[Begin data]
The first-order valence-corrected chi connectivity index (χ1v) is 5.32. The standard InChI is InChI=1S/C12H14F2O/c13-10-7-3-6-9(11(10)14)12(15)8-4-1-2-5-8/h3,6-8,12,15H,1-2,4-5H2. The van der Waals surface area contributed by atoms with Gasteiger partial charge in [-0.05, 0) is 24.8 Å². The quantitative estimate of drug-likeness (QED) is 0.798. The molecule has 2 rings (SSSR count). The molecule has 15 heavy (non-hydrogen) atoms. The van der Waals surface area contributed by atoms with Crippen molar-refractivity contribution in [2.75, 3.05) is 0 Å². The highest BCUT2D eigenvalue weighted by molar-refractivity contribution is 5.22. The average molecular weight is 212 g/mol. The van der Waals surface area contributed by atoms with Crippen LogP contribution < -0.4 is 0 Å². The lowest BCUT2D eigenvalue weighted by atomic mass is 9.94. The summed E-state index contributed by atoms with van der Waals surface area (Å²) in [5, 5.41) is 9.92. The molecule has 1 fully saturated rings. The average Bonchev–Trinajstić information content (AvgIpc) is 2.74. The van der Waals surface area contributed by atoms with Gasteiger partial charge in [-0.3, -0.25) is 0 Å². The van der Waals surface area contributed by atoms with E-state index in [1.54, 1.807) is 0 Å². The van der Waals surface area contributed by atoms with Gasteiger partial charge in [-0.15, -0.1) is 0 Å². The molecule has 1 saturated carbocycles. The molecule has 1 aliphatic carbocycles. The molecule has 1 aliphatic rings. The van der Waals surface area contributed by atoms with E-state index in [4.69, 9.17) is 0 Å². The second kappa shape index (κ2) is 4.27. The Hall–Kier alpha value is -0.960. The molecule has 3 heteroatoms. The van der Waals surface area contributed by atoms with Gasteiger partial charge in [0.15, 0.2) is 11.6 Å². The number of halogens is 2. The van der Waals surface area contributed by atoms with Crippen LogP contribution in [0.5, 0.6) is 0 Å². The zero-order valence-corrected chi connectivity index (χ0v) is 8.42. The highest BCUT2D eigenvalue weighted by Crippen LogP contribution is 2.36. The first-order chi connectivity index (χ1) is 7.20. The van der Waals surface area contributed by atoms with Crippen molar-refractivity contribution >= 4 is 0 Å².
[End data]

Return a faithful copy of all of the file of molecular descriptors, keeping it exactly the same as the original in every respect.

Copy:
The first-order valence-corrected chi connectivity index (χ1v) is 5.32. The standard InChI is InChI=1S/C12H14F2O/c13-10-7-3-6-9(11(10)14)12(15)8-4-1-2-5-8/h3,6-8,12,15H,1-2,4-5H2. The van der Waals surface area contributed by atoms with Gasteiger partial charge in [-0.05, 0) is 24.8 Å². The quantitative estimate of drug-likeness (QED) is 0.798. The molecule has 2 rings (SSSR count). The molecule has 15 heavy (non-hydrogen) atoms. The van der Waals surface area contributed by atoms with Crippen molar-refractivity contribution in [2.75, 3.05) is 0 Å². The highest BCUT2D eigenvalue weighted by molar-refractivity contribution is 5.22. The average molecular weight is 212 g/mol. The van der Waals surface area contributed by atoms with Crippen LogP contribution < -0.4 is 0 Å². The lowest BCUT2D eigenvalue weighted by atomic mass is 9.94. The summed E-state index contributed by atoms with van der Waals surface area (Å²) in [5, 5.41) is 9.92. The molecule has 1 fully saturated rings. The average Bonchev–Trinajstić information content (AvgIpc) is 2.74. The van der Waals surface area contributed by atoms with Gasteiger partial charge in [-0.3, -0.25) is 0 Å². The van der Waals surface area contributed by atoms with E-state index in [1.54, 1.807) is 0 Å². The van der Waals surface area contributed by atoms with Gasteiger partial charge in [-0.15, -0.1) is 0 Å². The molecule has 1 saturated carbocycles. The molecule has 1 aliphatic carbocycles. The molecule has 1 aliphatic rings. The van der Waals surface area contributed by atoms with E-state index in [4.69, 9.17) is 0 Å². The second kappa shape index (κ2) is 4.27. The Hall–Kier alpha value is -0.960. The molecule has 3 heteroatoms. The van der Waals surface area contributed by atoms with Gasteiger partial charge in [0.15, 0.2) is 11.6 Å². The number of halogens is 2. The van der Waals surface area contributed by atoms with Crippen LogP contribution in [0.5, 0.6) is 0 Å². The zero-order valence-corrected chi connectivity index (χ0v) is 8.42. The highest BCUT2D eigenvalue weighted by Crippen LogP contribution is 2.36. The first-order chi connectivity index (χ1) is 7.20. The van der Waals surface area contributed by atoms with Crippen molar-refractivity contribution >= 4 is 0 Å².